“Being non-poor white queers does not legitimize us to appropriate any discourse.” Ramon Porteiro insists on this idea to explain a project that seeks to prove that empathy is an effective tool against LGBTphobia. Two years ago, Porteiro, a Brazilian industrial designer, and the Spanish producer Daniel Ramos had the opportunity to use a small space to make LGBTphobia visible in Spain, where crimes against sexual orientation have increased by almost 70% in the last year. 8.5% of LGBTQ+ people have suffered physical attacks in the last decade, according to the Ministry of the Interior.
Fed up with shocking but ineffective headlines, the couple considered how to communicate the terror that victims experience. That was the seed of Ponte en mi Piel, or Put Yourself in my Skin, a virtual reality project that allows viewers to experience first-hand discrimination against LGBTQ+ people. The couple conducted research to create the three stories that make up the project, reflecting what a lesbian teenager, a gay couple and a transgender person may face on a daily basis. The 12-minute experience goes through three stages of each character’s life to show viewers that hate is as timeless as it is impactful.
Daniel and Ramon are a couple both professionally and romantically. Two years ago they created Deloscobos, a creative and audiovisual production company that has done projects for Levi’s, Zalando, Reebok, Mahou and M&M. “Before the pandemic I received a proposal. We started to think together, and we realized that, despite having grown up on different continents, we shared audiovisual references, ideas, and points of view. So we joined my creative production side to his more strategic, architectural head, and we started creating experiences,” explains Ramos.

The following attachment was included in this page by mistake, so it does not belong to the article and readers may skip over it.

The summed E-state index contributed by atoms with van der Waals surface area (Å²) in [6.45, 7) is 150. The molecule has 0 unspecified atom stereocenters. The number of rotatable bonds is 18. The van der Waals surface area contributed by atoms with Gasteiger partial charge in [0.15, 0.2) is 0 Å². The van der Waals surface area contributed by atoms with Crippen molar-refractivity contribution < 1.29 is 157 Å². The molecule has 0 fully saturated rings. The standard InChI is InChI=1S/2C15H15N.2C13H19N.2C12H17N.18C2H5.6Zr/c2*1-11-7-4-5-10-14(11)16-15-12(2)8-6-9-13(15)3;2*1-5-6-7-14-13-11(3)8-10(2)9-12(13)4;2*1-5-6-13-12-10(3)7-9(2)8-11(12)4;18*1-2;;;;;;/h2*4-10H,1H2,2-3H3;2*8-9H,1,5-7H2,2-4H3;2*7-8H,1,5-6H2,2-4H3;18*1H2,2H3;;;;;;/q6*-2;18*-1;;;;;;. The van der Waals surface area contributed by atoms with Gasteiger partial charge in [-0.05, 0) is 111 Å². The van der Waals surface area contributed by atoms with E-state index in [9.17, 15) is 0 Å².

Deloscobos does not focus on LGBTQ+ issues, but the couple returns to the subject over and over. Once the initial exhibition ended, they asked the organization that commissioned it for permission to take the experience on the road. Ponte en mi Piel has been all over Spain, from Valencia, Madrid, Oviedo to Llanera, Asturias, but they stopped the tour out of fear of political changes after the announcement of general elections in July. Now, Ramos and Porteiro are negotiating with city councils in order to recover their idea of bringing the experience to more cities. “It is not a political project, but, unfortunately, it is still a complex issue depending on the political party,” Ramos laments.
Once you put on the virtual reality glasses, it is impossible not to feel the panic of a lesbian teenager or the helplessness when witnessing a couple being beaten for being gay. Those feelings are universal. However, after months of touring, Porteiro believes that the capacity for empathy among people between the ages of 60 and 80 is greater than among young people. “I don’t know how to explain it. Without sounding pessimistic, I think there is a regression.” To combat that point of view, Porteiro and Ramos want to take the project further. While they offer the experience to schools, institutes, city councils and companies, they are looking for a way to reach Apple and turn it into a mixed-reality experience.
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